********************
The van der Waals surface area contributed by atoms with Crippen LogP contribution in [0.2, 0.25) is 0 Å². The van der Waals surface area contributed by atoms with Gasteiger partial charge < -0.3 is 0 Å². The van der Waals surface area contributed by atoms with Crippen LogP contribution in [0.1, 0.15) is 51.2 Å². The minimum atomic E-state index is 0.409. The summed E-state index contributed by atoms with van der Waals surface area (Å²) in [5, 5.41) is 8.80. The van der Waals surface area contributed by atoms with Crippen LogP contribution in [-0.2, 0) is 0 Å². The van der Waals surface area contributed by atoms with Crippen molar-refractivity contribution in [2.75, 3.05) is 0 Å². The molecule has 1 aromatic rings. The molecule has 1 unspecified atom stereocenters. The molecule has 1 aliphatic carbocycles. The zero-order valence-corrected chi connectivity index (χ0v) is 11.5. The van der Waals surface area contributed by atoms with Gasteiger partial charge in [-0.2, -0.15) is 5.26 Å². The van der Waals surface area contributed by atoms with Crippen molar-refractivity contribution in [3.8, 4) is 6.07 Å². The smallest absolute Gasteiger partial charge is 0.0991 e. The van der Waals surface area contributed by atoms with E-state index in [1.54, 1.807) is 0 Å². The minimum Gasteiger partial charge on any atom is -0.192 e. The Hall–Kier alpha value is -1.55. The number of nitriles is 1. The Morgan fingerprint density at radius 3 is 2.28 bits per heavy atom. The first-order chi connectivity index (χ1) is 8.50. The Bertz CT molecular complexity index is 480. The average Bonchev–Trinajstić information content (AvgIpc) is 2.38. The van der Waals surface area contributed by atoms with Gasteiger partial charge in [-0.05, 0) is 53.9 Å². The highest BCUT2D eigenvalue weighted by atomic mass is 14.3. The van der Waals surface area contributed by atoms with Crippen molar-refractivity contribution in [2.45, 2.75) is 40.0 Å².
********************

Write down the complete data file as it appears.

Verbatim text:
The van der Waals surface area contributed by atoms with Crippen LogP contribution in [0.2, 0.25) is 0 Å². The van der Waals surface area contributed by atoms with Gasteiger partial charge < -0.3 is 0 Å². The van der Waals surface area contributed by atoms with Crippen LogP contribution in [0.1, 0.15) is 51.2 Å². The minimum atomic E-state index is 0.409. The summed E-state index contributed by atoms with van der Waals surface area (Å²) in [5, 5.41) is 8.80. The van der Waals surface area contributed by atoms with Crippen LogP contribution in [-0.2, 0) is 0 Å². The van der Waals surface area contributed by atoms with Crippen molar-refractivity contribution in [2.75, 3.05) is 0 Å². The molecule has 1 aromatic rings. The molecule has 1 unspecified atom stereocenters. The molecule has 1 aliphatic carbocycles. The zero-order valence-corrected chi connectivity index (χ0v) is 11.5. The van der Waals surface area contributed by atoms with Gasteiger partial charge in [-0.2, -0.15) is 5.26 Å². The van der Waals surface area contributed by atoms with Crippen molar-refractivity contribution in [3.8, 4) is 6.07 Å². The smallest absolute Gasteiger partial charge is 0.0991 e. The van der Waals surface area contributed by atoms with E-state index in [1.54, 1.807) is 0 Å². The minimum Gasteiger partial charge on any atom is -0.192 e. The Hall–Kier alpha value is -1.55. The number of nitriles is 1. The Morgan fingerprint density at radius 3 is 2.28 bits per heavy atom. The first-order chi connectivity index (χ1) is 8.50. The Bertz CT molecular complexity index is 480. The average Bonchev–Trinajstić information content (AvgIpc) is 2.38. The van der Waals surface area contributed by atoms with Gasteiger partial charge in [-0.05, 0) is 53.9 Å². The highest BCUT2D eigenvalue weighted by atomic mass is 14.3. The van der Waals surface area contributed by atoms with Crippen molar-refractivity contribution in [2.45, 2.75) is 40.0 Å².